How should we raise our children? It should be a simple enough question to answer but in fact it is an intimidating and complex one. We often address it either by doing exactly what our parents did, or by doing just the opposite. We decide to either be strict or lax, modern or traditional. Then, second guessing our first impulse, we decide to rely on a cocktail of love and instinct, hoping that that will be enough to overcome the difficulties ahead.
The fact that parenting doesn’t work that way shouldn’t be surprising; far from having much free will, we are all under the influence. The child still within us confuses, influences or contradicts all our parenting aspirations, and drives us to reproduce the upbringing we received from our own parents. This conditioned response would terrify anyone who was in any way damaged during their childhood. Moreover, since we feel it is not in our control, we assume it is inevitable. So we chase it out of our mind, for lack of something better. And we find ourselves forced to accept that, regardless of all our good intentions and the incredible energy we devote to our children’s upbringing, our behavior often lacks judgment or reason and its effect on our children doesn’t produce the intended results.
Like so many others, I had to face that reality: the deep feeling that my very own baggage was sabotaging my parenting choices. And since the advice given in guidebooks, as good as they may have been, never raised this question, I came to the dispiriting conclusion that successful parenting is an impossible task and that no reasonable human being could claim to be a good parent.
This was my belief for many years, but overtime I came to realize that we cannot raise our children without coming to terms with our childhood. There is nothing new or surprising about this notion; most people wouldn’t deny the influence of the unconscious mind on virtually all aspects of our being, but we rarely apply this insight to our parenting abilities in a concrete way. The very notion of the unconscious seems so irreconcilable with the maturity and discernment required to be a parent that acknowledging its influence is deeply unsettling. Nervous parents seeking reassurance will generally avoid the question altogether. And yet it only takes a minute’s reflection to understand that it would be unreasonable to overlook this part of ourselves that keeps us from being consistent in our own parenting practices, and worse still, leads us to unintentionally hurt our children. However, as I’ve since learned, it is possible to let go of our childhood and our past. Indeed, putting our past behind us is essential if we hope to acquire the skills to become a good parent.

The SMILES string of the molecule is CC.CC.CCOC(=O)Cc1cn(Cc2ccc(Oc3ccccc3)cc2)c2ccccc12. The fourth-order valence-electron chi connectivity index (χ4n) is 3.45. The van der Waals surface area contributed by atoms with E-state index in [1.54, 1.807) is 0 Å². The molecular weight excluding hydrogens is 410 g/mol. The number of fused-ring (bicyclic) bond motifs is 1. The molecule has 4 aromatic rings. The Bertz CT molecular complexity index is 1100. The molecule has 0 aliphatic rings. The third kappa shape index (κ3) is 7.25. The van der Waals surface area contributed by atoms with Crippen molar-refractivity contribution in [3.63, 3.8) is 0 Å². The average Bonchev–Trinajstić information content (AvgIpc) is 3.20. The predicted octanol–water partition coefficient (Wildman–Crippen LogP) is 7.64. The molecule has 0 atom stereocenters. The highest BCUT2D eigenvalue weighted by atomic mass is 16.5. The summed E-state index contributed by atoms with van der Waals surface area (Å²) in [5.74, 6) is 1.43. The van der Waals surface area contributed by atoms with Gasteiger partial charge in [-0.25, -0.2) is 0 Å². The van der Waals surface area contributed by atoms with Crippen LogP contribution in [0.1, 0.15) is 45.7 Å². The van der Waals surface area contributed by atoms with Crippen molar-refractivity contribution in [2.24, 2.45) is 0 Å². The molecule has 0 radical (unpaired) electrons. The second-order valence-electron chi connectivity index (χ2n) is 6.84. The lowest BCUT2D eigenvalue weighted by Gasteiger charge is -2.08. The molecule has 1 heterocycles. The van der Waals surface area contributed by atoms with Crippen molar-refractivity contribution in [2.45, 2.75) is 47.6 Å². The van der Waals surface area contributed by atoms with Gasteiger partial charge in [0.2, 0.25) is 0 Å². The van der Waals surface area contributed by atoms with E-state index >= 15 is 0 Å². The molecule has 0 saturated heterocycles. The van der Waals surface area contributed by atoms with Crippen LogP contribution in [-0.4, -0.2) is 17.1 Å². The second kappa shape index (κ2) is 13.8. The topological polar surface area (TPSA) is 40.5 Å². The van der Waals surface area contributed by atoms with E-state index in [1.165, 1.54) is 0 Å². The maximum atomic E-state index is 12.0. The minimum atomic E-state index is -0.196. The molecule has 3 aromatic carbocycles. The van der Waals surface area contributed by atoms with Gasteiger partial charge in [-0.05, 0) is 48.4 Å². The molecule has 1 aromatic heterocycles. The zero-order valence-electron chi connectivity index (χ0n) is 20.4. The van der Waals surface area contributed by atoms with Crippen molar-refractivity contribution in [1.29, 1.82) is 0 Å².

This is the whole point of this book—to share what I have learned from my own experience, as well as from conversations with therapists who agreed to give me information about actual cases from their practice involving parents of children of all ages. They entrusted me with their ideas about what works and what doesn’t when it comes to parenting.
I was initially hesitant to write this book. As a novelist, I don’t know enough about the history of these ideas to retrace them exhaustively and rigorously from their sources, nor am I able to explain how they have evolved and changed from one theorist or therapist to the next. I am not offering an academic overview of parenting theories. Rather, I am offering a book that grew out of a painful but important personal insight.
I nearly missed out on the joys of being a parent and the job of raising my children. I was a bad mother for long enough to realize the impact it was having on them and to feel the despair and the guilt that came with it. I had to take real steps to do something about it, change my ways, and allow my children to become who they are: three individuals I would love to meet even if they weren’t my children.
The ideas that came to me over the past fifteen years completely transformed my relationship with my children. Here, I thought to present them simply, using concrete examples drawn from the experiences of parents and children amongst friends and acquaintances, case studies from therapists who trusted me with delicate information, and works of fiction and pop cultural phenomena relating to this topic. The result is a book I wish I had had when I began raising my children: a reality-based guide to parenting.
Although written for a general audience, this book is aimed in particular at all parents under the influence, as I was, and sometimes still am. Indeed, I believe we are all under the influence when we don’t acknowledge the impact our childhood has on our parenting style, and when we haven’t developed the habit of questioning ourselves and setting the right priorities for our children. My hope is that this will help parents reflect, and change the behavior of those convinced by my argument. And I also hope that those who cannot make such changes on their own will seek help and succeed, as the way we raise our children sets a template which, for better or for worse, stays with them for the rest of their lives.